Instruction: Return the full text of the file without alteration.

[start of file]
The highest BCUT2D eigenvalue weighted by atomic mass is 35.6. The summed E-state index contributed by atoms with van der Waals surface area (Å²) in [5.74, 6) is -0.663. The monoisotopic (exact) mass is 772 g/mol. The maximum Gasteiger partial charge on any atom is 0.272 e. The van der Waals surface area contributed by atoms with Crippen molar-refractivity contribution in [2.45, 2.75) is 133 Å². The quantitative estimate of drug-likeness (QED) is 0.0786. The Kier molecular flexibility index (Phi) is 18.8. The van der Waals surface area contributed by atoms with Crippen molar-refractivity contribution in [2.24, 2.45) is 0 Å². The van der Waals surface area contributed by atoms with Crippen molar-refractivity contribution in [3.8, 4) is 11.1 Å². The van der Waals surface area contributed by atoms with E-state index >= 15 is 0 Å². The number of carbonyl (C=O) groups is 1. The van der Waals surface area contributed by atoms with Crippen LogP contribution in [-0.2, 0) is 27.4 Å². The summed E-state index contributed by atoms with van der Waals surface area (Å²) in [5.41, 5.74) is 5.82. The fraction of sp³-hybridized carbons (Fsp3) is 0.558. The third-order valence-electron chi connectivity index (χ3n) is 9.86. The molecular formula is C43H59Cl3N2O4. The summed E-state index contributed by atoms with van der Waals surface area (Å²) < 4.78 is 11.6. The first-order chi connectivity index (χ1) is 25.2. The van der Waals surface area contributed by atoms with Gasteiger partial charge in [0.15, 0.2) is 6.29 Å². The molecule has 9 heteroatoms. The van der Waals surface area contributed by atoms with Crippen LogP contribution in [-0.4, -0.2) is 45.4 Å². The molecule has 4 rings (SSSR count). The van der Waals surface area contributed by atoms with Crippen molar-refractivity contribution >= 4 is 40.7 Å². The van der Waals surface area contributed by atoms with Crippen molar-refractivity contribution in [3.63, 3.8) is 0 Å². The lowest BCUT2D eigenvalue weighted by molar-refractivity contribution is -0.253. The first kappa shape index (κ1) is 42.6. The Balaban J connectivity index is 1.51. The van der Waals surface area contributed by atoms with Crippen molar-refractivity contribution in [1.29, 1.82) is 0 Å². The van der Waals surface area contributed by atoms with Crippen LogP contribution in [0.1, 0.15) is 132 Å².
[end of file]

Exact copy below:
The highest BCUT2D eigenvalue weighted by atomic mass is 35.6. The summed E-state index contributed by atoms with van der Waals surface area (Å²) in [5.74, 6) is -0.663. The monoisotopic (exact) mass is 772 g/mol. The maximum Gasteiger partial charge on any atom is 0.272 e. The van der Waals surface area contributed by atoms with Crippen molar-refractivity contribution in [2.45, 2.75) is 133 Å². The quantitative estimate of drug-likeness (QED) is 0.0786. The Kier molecular flexibility index (Phi) is 18.8. The van der Waals surface area contributed by atoms with Crippen molar-refractivity contribution in [2.24, 2.45) is 0 Å². The van der Waals surface area contributed by atoms with Crippen molar-refractivity contribution in [3.8, 4) is 11.1 Å². The van der Waals surface area contributed by atoms with E-state index >= 15 is 0 Å². The number of carbonyl (C=O) groups is 1. The van der Waals surface area contributed by atoms with Crippen LogP contribution in [-0.2, 0) is 27.4 Å². The summed E-state index contributed by atoms with van der Waals surface area (Å²) in [5.41, 5.74) is 5.82. The fraction of sp³-hybridized carbons (Fsp3) is 0.558. The third-order valence-electron chi connectivity index (χ3n) is 9.86. The molecular formula is C43H59Cl3N2O4. The summed E-state index contributed by atoms with van der Waals surface area (Å²) < 4.78 is 11.6. The first-order chi connectivity index (χ1) is 25.2. The van der Waals surface area contributed by atoms with Gasteiger partial charge in [0.15, 0.2) is 6.29 Å². The molecule has 9 heteroatoms. The van der Waals surface area contributed by atoms with Crippen LogP contribution in [-0.4, -0.2) is 45.4 Å². The molecule has 4 rings (SSSR count). The van der Waals surface area contributed by atoms with Crippen molar-refractivity contribution >= 4 is 40.7 Å². The van der Waals surface area contributed by atoms with Crippen molar-refractivity contribution in [3.63, 3.8) is 0 Å². The lowest BCUT2D eigenvalue weighted by molar-refractivity contribution is -0.253. The first kappa shape index (κ1) is 42.6. The Balaban J connectivity index is 1.51. The van der Waals surface area contributed by atoms with Crippen molar-refractivity contribution in [1.29, 1.82) is 0 Å². The van der Waals surface area contributed by atoms with Crippen LogP contribution in [0.1, 0.15) is 132 Å².